We are in full holiday swing – the holiday parties are beginning to max out our schedules!  And with that, we know, comes a lot of “catching up” with family, which can cause a whole array of issues for us in our binge eating disorders if we aren’t prepped and polished with some handy-dandy skills.

Ah, family – the ones who made our buttons, so they can push them with the slightest of ease. The ones that can send us from easy peasy level zero to full speed ahead in seconds flat. One minute you’re harmlessly hugging your sister saying and hi to Aunt Rhoda, the next, you’re picking at the Hanukah gelt, sugar cookies, or unwrapping a chocolate covered bell. #uhoh #nobueno

So, how do we stay solid in our truth and true to our goals with this fabulous love-slash-very-challenging relationship with our families over the holidays? That Buddies, as we say at Beacon, is a problem to be solved.

Short Answer: You. Do. You. Boo.

Aka: Stay in your lane, put your oxygen mask on first, MYOB.  You doing you (before all else) allows for you to be the wisest, strongest, highest-and-best, most inoculated version of yourself at arguably the most challenging time of year for those of us struggling with binge eating disorders. It is the name of the game.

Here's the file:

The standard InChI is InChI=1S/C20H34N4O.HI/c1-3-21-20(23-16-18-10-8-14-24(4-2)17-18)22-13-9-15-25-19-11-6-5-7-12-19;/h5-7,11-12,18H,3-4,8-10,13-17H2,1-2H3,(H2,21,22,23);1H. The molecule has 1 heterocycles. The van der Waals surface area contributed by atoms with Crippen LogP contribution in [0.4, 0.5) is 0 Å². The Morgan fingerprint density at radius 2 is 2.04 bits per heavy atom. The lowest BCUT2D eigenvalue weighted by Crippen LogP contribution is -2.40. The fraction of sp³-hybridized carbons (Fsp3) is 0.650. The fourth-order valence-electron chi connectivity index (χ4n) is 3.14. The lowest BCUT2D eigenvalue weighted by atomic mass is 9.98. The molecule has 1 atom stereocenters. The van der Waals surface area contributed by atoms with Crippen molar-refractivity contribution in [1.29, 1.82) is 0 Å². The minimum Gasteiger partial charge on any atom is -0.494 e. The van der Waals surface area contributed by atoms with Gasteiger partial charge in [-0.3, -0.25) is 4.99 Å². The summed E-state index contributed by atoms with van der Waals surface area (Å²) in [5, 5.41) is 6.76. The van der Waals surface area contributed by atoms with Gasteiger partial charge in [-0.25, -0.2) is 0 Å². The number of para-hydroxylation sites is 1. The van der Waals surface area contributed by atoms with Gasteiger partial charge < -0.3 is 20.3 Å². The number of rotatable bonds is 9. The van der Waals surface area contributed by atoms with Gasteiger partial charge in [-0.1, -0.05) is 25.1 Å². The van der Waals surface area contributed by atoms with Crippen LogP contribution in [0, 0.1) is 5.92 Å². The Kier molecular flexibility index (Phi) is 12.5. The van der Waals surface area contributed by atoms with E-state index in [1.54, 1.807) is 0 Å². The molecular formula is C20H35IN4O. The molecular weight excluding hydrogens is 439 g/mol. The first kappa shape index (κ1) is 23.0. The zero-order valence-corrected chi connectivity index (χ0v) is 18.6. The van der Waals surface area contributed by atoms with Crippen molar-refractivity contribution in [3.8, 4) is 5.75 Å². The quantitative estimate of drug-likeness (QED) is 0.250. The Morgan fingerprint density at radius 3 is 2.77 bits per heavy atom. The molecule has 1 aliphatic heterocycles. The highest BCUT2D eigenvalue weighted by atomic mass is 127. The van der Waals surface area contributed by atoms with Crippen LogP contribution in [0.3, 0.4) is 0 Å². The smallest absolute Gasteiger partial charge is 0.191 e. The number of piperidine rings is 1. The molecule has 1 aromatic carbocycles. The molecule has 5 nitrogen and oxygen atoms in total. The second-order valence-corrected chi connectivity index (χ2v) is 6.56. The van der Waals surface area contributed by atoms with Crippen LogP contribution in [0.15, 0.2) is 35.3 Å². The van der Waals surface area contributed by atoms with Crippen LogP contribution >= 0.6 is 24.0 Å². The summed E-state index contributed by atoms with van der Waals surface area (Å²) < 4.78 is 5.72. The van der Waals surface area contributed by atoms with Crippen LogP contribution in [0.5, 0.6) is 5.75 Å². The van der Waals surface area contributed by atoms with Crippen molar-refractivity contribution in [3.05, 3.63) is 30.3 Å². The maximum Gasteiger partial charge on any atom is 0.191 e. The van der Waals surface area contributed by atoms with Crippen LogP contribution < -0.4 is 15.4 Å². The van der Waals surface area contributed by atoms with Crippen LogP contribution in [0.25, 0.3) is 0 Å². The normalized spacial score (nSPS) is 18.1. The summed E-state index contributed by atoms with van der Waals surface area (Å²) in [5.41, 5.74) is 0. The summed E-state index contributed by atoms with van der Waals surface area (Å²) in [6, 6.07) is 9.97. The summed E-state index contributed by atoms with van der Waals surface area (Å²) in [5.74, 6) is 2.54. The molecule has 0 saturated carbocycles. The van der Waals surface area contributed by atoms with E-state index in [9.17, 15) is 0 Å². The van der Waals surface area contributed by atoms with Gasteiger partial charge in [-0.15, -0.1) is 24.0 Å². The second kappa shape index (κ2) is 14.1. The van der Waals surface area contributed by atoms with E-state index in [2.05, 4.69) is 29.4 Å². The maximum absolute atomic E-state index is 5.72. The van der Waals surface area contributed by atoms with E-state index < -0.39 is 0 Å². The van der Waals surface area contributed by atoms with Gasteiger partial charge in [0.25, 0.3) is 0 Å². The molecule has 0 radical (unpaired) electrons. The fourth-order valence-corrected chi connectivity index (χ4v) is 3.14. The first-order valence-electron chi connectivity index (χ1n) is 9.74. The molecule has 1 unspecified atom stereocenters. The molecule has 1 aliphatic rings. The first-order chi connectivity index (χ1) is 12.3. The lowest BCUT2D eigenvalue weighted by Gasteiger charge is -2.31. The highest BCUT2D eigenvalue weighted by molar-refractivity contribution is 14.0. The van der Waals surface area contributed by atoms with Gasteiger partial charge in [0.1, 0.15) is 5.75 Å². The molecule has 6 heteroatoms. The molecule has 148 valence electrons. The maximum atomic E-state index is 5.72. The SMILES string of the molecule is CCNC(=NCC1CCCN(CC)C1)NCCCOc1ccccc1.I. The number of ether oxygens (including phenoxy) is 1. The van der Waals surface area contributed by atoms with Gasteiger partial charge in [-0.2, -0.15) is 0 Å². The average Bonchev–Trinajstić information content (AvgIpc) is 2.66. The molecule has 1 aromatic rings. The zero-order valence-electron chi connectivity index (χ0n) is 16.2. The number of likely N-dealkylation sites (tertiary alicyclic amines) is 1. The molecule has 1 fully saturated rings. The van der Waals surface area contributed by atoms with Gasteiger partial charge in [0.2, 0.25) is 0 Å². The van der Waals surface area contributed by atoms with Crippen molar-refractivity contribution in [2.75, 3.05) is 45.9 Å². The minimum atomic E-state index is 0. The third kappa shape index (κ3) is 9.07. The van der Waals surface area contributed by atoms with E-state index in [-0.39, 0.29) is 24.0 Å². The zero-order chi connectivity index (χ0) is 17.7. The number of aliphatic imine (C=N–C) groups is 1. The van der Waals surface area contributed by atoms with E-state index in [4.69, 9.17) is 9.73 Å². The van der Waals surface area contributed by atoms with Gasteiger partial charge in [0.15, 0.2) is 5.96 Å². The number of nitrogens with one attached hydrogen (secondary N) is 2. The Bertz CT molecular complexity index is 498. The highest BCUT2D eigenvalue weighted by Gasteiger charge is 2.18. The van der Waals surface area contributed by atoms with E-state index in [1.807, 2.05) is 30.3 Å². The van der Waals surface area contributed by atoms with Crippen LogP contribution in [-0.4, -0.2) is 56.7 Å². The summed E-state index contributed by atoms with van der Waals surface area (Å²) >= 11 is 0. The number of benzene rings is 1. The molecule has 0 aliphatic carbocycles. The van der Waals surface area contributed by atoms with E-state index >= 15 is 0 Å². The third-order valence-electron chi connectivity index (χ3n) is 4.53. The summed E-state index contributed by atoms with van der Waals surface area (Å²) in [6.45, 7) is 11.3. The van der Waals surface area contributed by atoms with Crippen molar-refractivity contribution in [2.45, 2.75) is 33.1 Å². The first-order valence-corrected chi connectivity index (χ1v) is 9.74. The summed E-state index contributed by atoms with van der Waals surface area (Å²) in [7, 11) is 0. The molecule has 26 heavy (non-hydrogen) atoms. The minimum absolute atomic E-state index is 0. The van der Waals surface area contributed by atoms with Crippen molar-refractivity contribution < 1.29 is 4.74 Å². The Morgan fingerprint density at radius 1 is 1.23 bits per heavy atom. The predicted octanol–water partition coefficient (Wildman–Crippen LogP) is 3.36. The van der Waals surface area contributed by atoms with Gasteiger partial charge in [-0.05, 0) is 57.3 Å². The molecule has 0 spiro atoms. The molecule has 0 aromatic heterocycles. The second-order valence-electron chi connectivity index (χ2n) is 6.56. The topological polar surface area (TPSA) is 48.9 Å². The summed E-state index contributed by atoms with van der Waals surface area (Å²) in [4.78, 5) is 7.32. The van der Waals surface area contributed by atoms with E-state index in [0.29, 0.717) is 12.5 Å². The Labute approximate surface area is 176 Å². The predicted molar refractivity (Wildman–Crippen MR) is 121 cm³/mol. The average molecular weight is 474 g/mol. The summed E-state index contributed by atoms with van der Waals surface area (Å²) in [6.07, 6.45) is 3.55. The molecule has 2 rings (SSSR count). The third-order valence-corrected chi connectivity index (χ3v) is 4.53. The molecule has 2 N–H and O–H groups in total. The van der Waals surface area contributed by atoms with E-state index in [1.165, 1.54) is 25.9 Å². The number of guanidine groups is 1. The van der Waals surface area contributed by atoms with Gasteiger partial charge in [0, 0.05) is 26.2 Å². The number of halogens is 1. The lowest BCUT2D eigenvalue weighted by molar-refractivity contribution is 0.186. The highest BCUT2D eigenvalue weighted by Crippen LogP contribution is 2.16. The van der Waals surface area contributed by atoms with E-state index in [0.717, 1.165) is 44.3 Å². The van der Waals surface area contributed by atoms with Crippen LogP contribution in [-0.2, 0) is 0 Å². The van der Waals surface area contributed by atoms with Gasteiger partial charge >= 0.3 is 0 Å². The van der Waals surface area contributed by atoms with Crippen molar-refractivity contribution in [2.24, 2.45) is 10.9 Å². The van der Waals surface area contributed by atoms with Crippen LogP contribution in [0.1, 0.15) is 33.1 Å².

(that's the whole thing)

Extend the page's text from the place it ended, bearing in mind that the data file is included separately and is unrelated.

Making people comfortable, explaining yourself, people pleasing, covering for someone – you know the drill – allows a big-time opening for your goals and objectives to fall by the wayside. And it doesn’t make you all that helpful or loving to others, it mostly makes you resentful. And we ain’t got time for that.

You, Buddy, need to be the highest priority this holiday season.

You do you, Boo. At least give it a try.  Make a YDYB plan – filled with arrival and departure times that suit your needs, with mealtimes and snacks that benefit your highest and best self, with answers to awkward and uncomfortable questions that honor your limits and keep you ringing the holidays with integrity, and with skills – including this awesome meditation practice – that can help keep you even keeled and shining bright.

Keep checking-in and challenging those thoughts that say things have to be any one way, and beware of the people-pleasing-non-self-prioritizing behaviors that almost always lead us to the food. Just like courage, your holiday season may look different than you think, and it may be just what you need.